So if I catch it early and the sunglasses work their magic – they don’t always work – and the pain is only a dull headache plus the stabbing pain in my eye with no dizziness, no nausea and no tilting world, I work. How? Practice. And music. Those who’ve seen me work, will have noticed that I often wear headphones. Certain music helps me concentrate when I have headaches or oncoming headaches. Don’t ask me why. No idea. But it works and that is key. While writing this, I have one of those dull headaches. And yes, wearing headphones listening to Ed Sheeran. His music helps me and I don’t care if you like his music or not. At this very moment, I’m listening to “I see fire”, the song he wrote for the Hobbit movie on loop.
However, as with everything, pain and discomfort aren’t bad in themselves. That episode during my PhD, the many before it, and those since have also taught me valuable lessons. I reduced my weekly working hours from about 95 on average to about 55 per week. But in a way that’s the smaller change.
I think the most important thing I took away is how important my surroundings are. If I’m feeling horrendous, I don’t want someone from work going on about how I didn’t deliver on time for a deadline or not at the level expected, I want collaborators who understand and appreciate that I’m doing my very best but that some things are just out of my control. My body does what it wants, not what my mind tells it to do. At this point, I’d like to just clarify something: I hardly ever miss deadlines. My point is that if I were to, I need people to understand that it was not due to laziness but simply because it was not possible.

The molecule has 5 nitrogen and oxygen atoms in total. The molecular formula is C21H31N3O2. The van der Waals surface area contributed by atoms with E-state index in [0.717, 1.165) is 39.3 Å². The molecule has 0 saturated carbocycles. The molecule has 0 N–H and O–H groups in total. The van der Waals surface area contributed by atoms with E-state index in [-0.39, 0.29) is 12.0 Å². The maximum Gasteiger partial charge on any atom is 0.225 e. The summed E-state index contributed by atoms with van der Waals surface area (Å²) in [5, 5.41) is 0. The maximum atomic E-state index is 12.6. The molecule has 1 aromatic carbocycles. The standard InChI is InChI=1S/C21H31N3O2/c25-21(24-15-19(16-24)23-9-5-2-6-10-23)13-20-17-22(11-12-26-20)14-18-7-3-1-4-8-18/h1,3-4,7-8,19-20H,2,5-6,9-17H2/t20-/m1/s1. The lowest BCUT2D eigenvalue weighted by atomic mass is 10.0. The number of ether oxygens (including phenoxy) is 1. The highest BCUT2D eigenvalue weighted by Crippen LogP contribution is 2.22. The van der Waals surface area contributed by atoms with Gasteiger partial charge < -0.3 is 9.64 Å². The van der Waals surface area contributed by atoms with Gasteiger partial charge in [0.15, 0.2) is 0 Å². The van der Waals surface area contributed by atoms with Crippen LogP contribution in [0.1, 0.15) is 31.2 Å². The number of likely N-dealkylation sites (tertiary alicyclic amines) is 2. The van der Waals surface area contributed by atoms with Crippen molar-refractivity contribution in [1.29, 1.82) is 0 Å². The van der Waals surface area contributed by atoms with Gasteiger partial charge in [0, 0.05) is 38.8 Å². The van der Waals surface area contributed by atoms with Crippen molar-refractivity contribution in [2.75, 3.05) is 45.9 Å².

In my field within academia, we are fortunate and can choose our co-authors, those we do our research with. Due to some bad experiences, I got picky. I make sure I personally get along with the person, which is something I recommend any of my PhD students who want to become academics. Don’t pick based on publication lists, pick a person who complements your skills but also one you can happily go out for a beer with (or in my case lemonade). On top, I try to work with co-authors who understand that there are times – days or weeks – when working on highly abstract research work is just not in the cards. And except for one occasion, I’ve been very lucky. I had co-authors stepping up and taking on parts we had agreed I’d do, so that we can submit or resubmit in time. In turn, I always do the same if needed. If they tell me that something keeps them from working on their research, I step up and do their parts. For me, finding co-authors who really and truly work in a partnership with you – through the stressful and more stressful times as well as through the good and bad – that is what collaborative research is about. We all need to look after ourselves and our family. For me, my experience of working with pain has taught me that.
If you’ve never had a headache, had to work despite any kind of bodily or emotional pain, or don’t know what it is like to have migraines, please bear what I wrote in mind. People around you who you work with might be in pain and physically unable to do more. Don’t pressure them, don’t push them, show compassion. At least in my case, if I take half a day or day when it starts it can keep some of the worst effects away. So please give us that space. We’ll pick up the work afterwards. Don’t worry it will get done. And if not, health and wellbeing should always come first.